It is clear to see who holds all the aces in those negotiations.

I still don’t get it.

Steven Lyall.
17 Rossie Avenue,
Dundee.

Block second referendum

Sir, – Your editorial of February 9 suggests that another divisive referendum on Scottish independence looks inevitable.

Only a fool would consider that process to actually be of benefit to Scotland as a whole, or, more particularly, to the tax payers of this land who will be expected to fund the handouts of the left-wing socialist state that Nicola Sturgeon is hell-bent on creating in pursuit of ultimate power.

Alex Salmond, Ms Sturgeon and other SNP politicians said that the 2014 referendum was a once-in-a-generation event.

It is time for the UK Government to hold their feet to the fire in that respect and be decisive by refusing to permit another one.

Jim Shaw.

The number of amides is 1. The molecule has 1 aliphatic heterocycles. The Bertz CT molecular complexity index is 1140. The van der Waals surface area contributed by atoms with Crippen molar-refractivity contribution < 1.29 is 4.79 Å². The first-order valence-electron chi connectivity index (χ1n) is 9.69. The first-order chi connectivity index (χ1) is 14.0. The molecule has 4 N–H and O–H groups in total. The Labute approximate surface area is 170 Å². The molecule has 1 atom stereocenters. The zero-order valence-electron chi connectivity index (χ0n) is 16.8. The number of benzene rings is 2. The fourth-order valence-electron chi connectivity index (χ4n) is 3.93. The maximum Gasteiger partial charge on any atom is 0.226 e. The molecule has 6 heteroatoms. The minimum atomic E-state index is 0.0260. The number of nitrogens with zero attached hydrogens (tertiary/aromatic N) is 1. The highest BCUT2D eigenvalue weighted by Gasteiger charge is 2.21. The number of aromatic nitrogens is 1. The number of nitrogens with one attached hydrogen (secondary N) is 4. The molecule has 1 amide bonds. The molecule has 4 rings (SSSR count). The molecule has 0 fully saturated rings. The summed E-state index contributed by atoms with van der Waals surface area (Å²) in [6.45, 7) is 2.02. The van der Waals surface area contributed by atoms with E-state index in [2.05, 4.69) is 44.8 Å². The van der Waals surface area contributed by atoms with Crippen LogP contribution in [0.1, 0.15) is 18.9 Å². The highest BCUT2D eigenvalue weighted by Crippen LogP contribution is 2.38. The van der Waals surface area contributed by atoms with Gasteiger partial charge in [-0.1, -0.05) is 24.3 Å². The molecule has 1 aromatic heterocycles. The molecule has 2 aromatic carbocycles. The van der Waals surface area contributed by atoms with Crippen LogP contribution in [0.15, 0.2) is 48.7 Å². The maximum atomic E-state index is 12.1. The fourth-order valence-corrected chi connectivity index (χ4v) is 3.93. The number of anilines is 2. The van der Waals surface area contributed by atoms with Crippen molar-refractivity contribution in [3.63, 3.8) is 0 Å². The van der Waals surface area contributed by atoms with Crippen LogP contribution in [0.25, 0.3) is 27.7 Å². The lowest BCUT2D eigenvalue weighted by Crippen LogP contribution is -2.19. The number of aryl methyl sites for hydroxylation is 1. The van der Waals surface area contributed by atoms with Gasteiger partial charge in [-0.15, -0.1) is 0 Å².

Hill Street,
Dundee.

No queue to join European Union

Sir, – I was struck by the headlines in sections of the media that, according to Jacqueline Minor, head of representation for the European Commission in the UK, an independent Scotland would have to join an apparent queue for EU membership.

This is peculiar as there is, of course, no queue and indeed was not in fact what Ms Minor said.

Ms Minor said Scotland could jump the non-existent queue as legislation in Scotland is in alignment with existing EU rules, a situation she cited as being different when compared with the likes of Montenegro, Serbia and Bosnia.

Again, while some sections of the media claimed Scotland would have to join the euro, Ms Minor made clear there is no stipulated timeline for joining.

New member states are committed to joining the euro, but this is theoretical as they have to join Exchange Rate Mechanism 2 (ERM2) prior to joining, which is a voluntary arrangement.

This situation is, of course, predicated on Scotland becoming independent after Brexit rather than before, which would change matters fundamentally.

Alex Orr.
77 Leamington Terrace,
Edinburgh.